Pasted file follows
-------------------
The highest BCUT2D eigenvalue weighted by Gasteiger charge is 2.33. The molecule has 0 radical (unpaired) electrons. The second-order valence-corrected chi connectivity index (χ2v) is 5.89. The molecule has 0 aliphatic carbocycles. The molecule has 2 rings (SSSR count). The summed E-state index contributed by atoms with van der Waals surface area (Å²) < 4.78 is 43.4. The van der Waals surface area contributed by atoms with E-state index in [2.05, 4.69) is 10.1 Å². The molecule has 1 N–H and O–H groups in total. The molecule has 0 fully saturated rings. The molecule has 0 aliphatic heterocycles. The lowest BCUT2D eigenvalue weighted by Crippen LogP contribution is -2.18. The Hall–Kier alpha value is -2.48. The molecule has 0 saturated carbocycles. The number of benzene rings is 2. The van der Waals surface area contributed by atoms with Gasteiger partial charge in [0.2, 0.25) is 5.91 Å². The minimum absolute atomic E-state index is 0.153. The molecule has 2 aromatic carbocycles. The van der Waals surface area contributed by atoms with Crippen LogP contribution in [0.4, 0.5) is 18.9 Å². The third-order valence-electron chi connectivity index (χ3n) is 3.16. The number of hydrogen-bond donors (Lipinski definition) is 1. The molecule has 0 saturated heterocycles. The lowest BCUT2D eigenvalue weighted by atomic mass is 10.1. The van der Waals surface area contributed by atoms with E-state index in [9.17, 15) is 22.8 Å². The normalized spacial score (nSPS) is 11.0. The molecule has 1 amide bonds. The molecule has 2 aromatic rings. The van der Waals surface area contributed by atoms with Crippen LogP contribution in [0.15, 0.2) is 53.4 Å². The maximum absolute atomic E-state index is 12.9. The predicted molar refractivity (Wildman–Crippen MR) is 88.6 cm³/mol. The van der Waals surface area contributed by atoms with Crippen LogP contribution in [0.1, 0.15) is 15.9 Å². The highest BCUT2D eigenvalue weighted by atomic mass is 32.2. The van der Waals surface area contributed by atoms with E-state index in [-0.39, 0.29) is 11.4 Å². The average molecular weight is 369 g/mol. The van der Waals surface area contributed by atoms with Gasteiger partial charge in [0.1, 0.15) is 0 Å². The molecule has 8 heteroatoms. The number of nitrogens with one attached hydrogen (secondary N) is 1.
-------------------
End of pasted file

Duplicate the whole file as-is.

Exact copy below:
The highest BCUT2D eigenvalue weighted by Gasteiger charge is 2.33. The molecule has 0 radical (unpaired) electrons. The second-order valence-corrected chi connectivity index (χ2v) is 5.89. The molecule has 0 aliphatic carbocycles. The molecule has 2 rings (SSSR count). The summed E-state index contributed by atoms with van der Waals surface area (Å²) < 4.78 is 43.4. The van der Waals surface area contributed by atoms with E-state index in [2.05, 4.69) is 10.1 Å². The molecule has 1 N–H and O–H groups in total. The molecule has 0 fully saturated rings. The molecule has 0 aliphatic heterocycles. The lowest BCUT2D eigenvalue weighted by Crippen LogP contribution is -2.18. The Hall–Kier alpha value is -2.48. The molecule has 0 saturated carbocycles. The number of benzene rings is 2. The van der Waals surface area contributed by atoms with Gasteiger partial charge in [0.2, 0.25) is 5.91 Å². The minimum absolute atomic E-state index is 0.153. The molecule has 2 aromatic carbocycles. The van der Waals surface area contributed by atoms with Crippen LogP contribution in [0.4, 0.5) is 18.9 Å². The third-order valence-electron chi connectivity index (χ3n) is 3.16. The number of hydrogen-bond donors (Lipinski definition) is 1. The molecule has 0 saturated heterocycles. The lowest BCUT2D eigenvalue weighted by atomic mass is 10.1. The van der Waals surface area contributed by atoms with E-state index in [9.17, 15) is 22.8 Å². The normalized spacial score (nSPS) is 11.0. The molecule has 1 amide bonds. The molecule has 2 aromatic rings. The van der Waals surface area contributed by atoms with Crippen LogP contribution in [0.15, 0.2) is 53.4 Å². The maximum absolute atomic E-state index is 12.9. The predicted molar refractivity (Wildman–Crippen MR) is 88.6 cm³/mol. The van der Waals surface area contributed by atoms with Crippen LogP contribution in [0.1, 0.15) is 15.9 Å². The highest BCUT2D eigenvalue weighted by atomic mass is 32.2. The van der Waals surface area contributed by atoms with E-state index in [-0.39, 0.29) is 11.4 Å². The average molecular weight is 369 g/mol. The van der Waals surface area contributed by atoms with Gasteiger partial charge in [0.1, 0.15) is 0 Å². The molecule has 8 heteroatoms. The number of nitrogens with one attached hydrogen (secondary N) is 1.